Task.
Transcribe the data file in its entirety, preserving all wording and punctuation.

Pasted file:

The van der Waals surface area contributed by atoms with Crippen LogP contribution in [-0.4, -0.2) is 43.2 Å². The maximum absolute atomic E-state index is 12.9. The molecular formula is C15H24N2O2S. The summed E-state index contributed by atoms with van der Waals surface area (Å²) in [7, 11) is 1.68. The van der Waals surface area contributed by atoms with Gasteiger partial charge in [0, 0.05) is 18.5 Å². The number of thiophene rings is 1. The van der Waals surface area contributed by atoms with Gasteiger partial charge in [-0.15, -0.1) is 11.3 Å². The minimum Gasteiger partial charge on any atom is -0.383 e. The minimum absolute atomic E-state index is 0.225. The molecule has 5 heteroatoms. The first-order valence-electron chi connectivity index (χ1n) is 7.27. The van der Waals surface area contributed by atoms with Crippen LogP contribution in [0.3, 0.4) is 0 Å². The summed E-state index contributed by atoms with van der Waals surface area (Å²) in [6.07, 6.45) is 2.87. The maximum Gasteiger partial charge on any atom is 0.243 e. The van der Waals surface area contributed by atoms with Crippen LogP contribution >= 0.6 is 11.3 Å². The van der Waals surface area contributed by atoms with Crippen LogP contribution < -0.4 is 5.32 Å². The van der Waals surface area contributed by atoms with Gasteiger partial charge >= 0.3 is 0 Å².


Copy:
The van der Waals surface area contributed by atoms with Crippen LogP contribution in [-0.4, -0.2) is 43.2 Å². The maximum absolute atomic E-state index is 12.9. The molecular formula is C15H24N2O2S. The summed E-state index contributed by atoms with van der Waals surface area (Å²) in [7, 11) is 1.68. The van der Waals surface area contributed by atoms with Gasteiger partial charge in [0, 0.05) is 18.5 Å². The number of thiophene rings is 1. The van der Waals surface area contributed by atoms with Gasteiger partial charge in [-0.15, -0.1) is 11.3 Å². The minimum Gasteiger partial charge on any atom is -0.383 e. The minimum absolute atomic E-state index is 0.225. The molecule has 5 heteroatoms. The first-order valence-electron chi connectivity index (χ1n) is 7.27. The van der Waals surface area contributed by atoms with Crippen LogP contribution in [0.3, 0.4) is 0 Å². The summed E-state index contributed by atoms with van der Waals surface area (Å²) in [6.07, 6.45) is 2.87. The maximum Gasteiger partial charge on any atom is 0.243 e. The van der Waals surface area contributed by atoms with Crippen LogP contribution >= 0.6 is 11.3 Å². The van der Waals surface area contributed by atoms with Crippen LogP contribution < -0.4 is 5.32 Å². The van der Waals surface area contributed by atoms with Gasteiger partial charge >= 0.3 is 0 Å².